ROGERS PARK — A friend and volunteer of Ald. Joe Moore challenged the nominating petitions of nearly all of the 23-year incumbent's challengers in the upcoming 49th Ward election.
On Wednesday, Eric Glatstein submitted objections to the petitions of John Beacham, Connie Gates-Brown, Grady Humphrey and Nathan Benjamin Myers.
The only candidates not challenged were Moore and his longtime rival and critic, Don Gordon, who lost by 300 votes to Moore in a runoff during the 2007 election. They are now the only two guaranteed a spot on the ballot.
Gordon said he submitted last month to the Chicago Board of Election Commissioners 1,986 signatures from registered voters in the ward who support his candidacy. Candidates needed to collect at least 473 valid signatures to make it on the ballot in February.
Glatstein didn't immediately respond to a voicemail requesting comment regarding his objections. Election attorney Michael Dorf, who represents Glatstein, also didn't respond to a request for comment.
Moore didn't respond directly to questions about Glatstein's objections, but said in an email, "I thinks it is safe to assume we were not unaware he filed the objections."
In a post to his Facebook page on Nov. 17, Moore shared a photo of himself, Glatstein and a stack of nominating petitions containing 7,180 signatures he was about to submit to the Board of Elections. In the post, he called Glatstein a "friend and volunteer."
If the objections stand for prospective candidate Connie Gates-Brown, Moore's name would move to the first spot on the ballot.
Glatstein claims Gates-Brown's petition sheets are all invalid because they "fail to specify the Ward to which such Candidate seeks election" and "misstated the date of the election." Glatstein and his attorney also allege the petition contains invalid signatures for other reasons.
Gates-Brown didn't respond to a request for comment.
The nominating petitions of prospective candidate and socialist John Beacham also had issues, according to Glatstein. Glatstein alleges many of the signatures are invalid because the signatories either didn't live in the ward or weren't registered at their current addresses, or had signed other nominating petitions, which isn't allowed under election law.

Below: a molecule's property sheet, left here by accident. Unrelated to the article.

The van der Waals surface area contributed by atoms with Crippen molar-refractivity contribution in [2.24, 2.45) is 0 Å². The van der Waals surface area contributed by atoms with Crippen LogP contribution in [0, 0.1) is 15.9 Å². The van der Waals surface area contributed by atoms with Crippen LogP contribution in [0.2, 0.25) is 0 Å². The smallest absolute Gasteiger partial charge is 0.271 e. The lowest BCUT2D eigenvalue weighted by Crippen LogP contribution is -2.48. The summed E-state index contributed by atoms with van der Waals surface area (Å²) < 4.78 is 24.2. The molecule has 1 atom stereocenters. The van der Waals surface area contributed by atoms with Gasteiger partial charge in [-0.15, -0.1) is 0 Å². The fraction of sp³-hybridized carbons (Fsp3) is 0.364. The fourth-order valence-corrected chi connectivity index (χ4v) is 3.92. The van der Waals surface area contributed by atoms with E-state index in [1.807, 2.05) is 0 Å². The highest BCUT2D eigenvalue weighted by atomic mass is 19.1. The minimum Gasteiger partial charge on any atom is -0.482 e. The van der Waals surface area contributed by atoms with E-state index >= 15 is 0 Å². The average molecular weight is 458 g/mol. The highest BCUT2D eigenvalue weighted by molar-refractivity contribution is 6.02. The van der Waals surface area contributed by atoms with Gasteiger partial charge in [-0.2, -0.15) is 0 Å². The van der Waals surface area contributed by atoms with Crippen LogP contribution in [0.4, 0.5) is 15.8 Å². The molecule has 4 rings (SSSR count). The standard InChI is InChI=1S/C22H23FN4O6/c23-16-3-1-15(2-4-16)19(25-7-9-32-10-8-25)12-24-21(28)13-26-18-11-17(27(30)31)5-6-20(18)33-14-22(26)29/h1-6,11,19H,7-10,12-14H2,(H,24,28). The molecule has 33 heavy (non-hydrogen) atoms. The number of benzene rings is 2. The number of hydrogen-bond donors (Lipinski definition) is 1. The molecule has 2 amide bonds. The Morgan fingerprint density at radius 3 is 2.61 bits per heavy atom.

Beacham said when reached by phone Thursday that he had yet to review the allegations — but vowed to fight them.
"Objecting to petition papers is not democratic," he said. "I would never do that. People should be allowed to be on the ballot. We’re going to do everything we can. This process is definitely not fair and equal."
Glatstein filed similar objections to the other two prospective candidates in the race, Nathan Ben Myers and Grady Humphrey, who has run in past 49th Ward elections.
Neither could be reached for comment Thursday.
Glatstein alleges Humphrey did not even submit the minimum amount of signatures to get on the ballot.
Glatstein alleges Myers submitted invalid signatures — and also criticized signature gatherers for not following the correct procedures, thus invalidating all petition sheets.
A hearing officer will decide whether the objections to the candidates' petitions are valid. Chicago's municipal elections take place on Feb. 24.
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